Written by Cocktails

Vesper Martini

Vesper Martini Review & Recipe

With the James Bond flick Casino Royale having been in theatres, many cocktail enthusiasts eyes were looking for the appearance of the Vesper Martini. This cocktail is a “James Bond” original, actually an Ian Fleming original, but who cares. For the most part, it is a variation on a Martini, and all bartenders know what Mr. Bond did to the martini world. “Shaken not stirred, please.” Wow, I never heard that one before. Anyway, the Vesper Martini isn’t a cocktail that works in movies but not in real life. The Vesper can hold its own in the cocktail world. So all my fellow bartenders, get you bottles of Lillet ready, I suspect someone is going to come to your bar and order one.

When I was growing up, I never read any James Bond books, but my mother was an avid fan of Mr. Bond. So, if a 007 movie came on TV I usually had to sit and watch. Of course, this was back in the day before VCR’s and digital cable, so you watched it when it was on TV. Like clockwork, halfway through every Bond movie I’d be sent to bed because it was a school night. My mother always promised that I could watch it as a rerun in the summer. Well, James Bond never re-aired in the summer, so I don’t think I’ve ever watched the ending of a 007 movie. Anyway, I was always awake long enough to hear Mr. Bond order his martini.

In the book Casino Royale (1953), Mr. Bond ordered a very specific martini. Specifically, he ordered a martini made with three parts gin, one part vodka (wheat or grain-based) and ½ a part Lillet. The drink is to be shaken, not stirred and garnished with a lemon twist. It is to be served in a deep wine goblet. The final item is that the drink should be served “big”. As in 3oz gin, 1oz vodka, and 0.5oz Lillet. Where I live and work, I could not legally serve Mr. Bond.

This Vesper Martini is very drinkable when cold. The Lillet adds more sweetness and tropical aromas (lychee) than dry vermouth. The vodka cuts back on the herbal notes of the gin. The lemon twist always goes nicely with a gin-based martini.

I have not heard if the Vesper Martini will make an appearance in the theatre release of Casino Royale, but Mr. Bond will likely order a martini in his trademark way. At one point in time, it was thought that Mr. Bond was going to order a bottle of Heineken. You see, Heineken made a big contribution to get their product into the movie, for the critical advertising spot. But, from what I’ve read Mr. Bond doesn’t order a beer.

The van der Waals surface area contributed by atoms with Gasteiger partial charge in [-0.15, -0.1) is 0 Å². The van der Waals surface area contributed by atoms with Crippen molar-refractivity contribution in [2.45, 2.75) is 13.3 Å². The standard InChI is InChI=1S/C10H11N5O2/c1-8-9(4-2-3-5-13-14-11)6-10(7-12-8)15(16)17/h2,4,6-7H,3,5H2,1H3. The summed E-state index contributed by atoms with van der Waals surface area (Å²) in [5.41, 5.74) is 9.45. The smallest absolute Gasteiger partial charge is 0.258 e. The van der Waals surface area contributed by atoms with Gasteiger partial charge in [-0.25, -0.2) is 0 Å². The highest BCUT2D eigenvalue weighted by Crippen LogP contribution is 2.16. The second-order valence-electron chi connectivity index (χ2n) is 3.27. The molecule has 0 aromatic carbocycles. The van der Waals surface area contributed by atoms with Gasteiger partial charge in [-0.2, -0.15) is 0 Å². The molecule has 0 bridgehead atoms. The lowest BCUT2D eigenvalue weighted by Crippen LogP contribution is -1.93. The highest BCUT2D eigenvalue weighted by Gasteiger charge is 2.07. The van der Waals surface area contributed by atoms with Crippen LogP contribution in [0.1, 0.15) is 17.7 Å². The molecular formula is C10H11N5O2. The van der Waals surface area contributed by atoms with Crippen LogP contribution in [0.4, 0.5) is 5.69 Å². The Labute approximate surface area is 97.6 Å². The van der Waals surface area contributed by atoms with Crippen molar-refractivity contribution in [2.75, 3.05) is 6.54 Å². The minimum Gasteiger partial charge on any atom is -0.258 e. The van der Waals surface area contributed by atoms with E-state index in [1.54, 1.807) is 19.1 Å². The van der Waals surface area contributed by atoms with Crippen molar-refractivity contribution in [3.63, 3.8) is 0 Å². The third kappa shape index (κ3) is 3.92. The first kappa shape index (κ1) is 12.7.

It will be interesting to see how many people order a Vesper Martini after the movie comes out. I’d be surprised if nobody did because the Cosmo and Mojito became extremely popular after their TV and big screen appearances. As a bartender I don’t care if you order one, actually, I’d be happy that someone is willing to expand their cocktails horizons. But, please, please, please don’t order it “shaken, not stirred”, you’ll just get my ego whittling stare, or maybe a big loud “yes Mr. Bond, right away”. That’ll make everyone laugh, but not you.

Yield: 1 Martini

Vesper Martini

The original Casino Royale recipe for James Bond's prefered martini, at least in that book/movie.
Prep Time 1 minute
Total Time 1 minute

Ingredients

  • 3 oz Gin
  • 1 oz Vodka
  • 0.5 oz Lillet Blanc

Instructions

  1. combine ingredients into a cocktail shaker with ice
  2. Shake vigorously for 20 seconds
  3. Strain into a martini glass
  4. Garnish with a lemon twist.

Notes

A proper martini is stirred, but Mr. Bond is a rebel so he likes them shaken.

Darcy O'Neil | Art of Drink

Writer, author of Fix the Pumps, chemist, beekeper and general do-er-of-things, Darcy can generally be found looking for new and interesting things to do, usually over a cocktail. Currently working on more soda fountain history.

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Last modified: November 15, 2018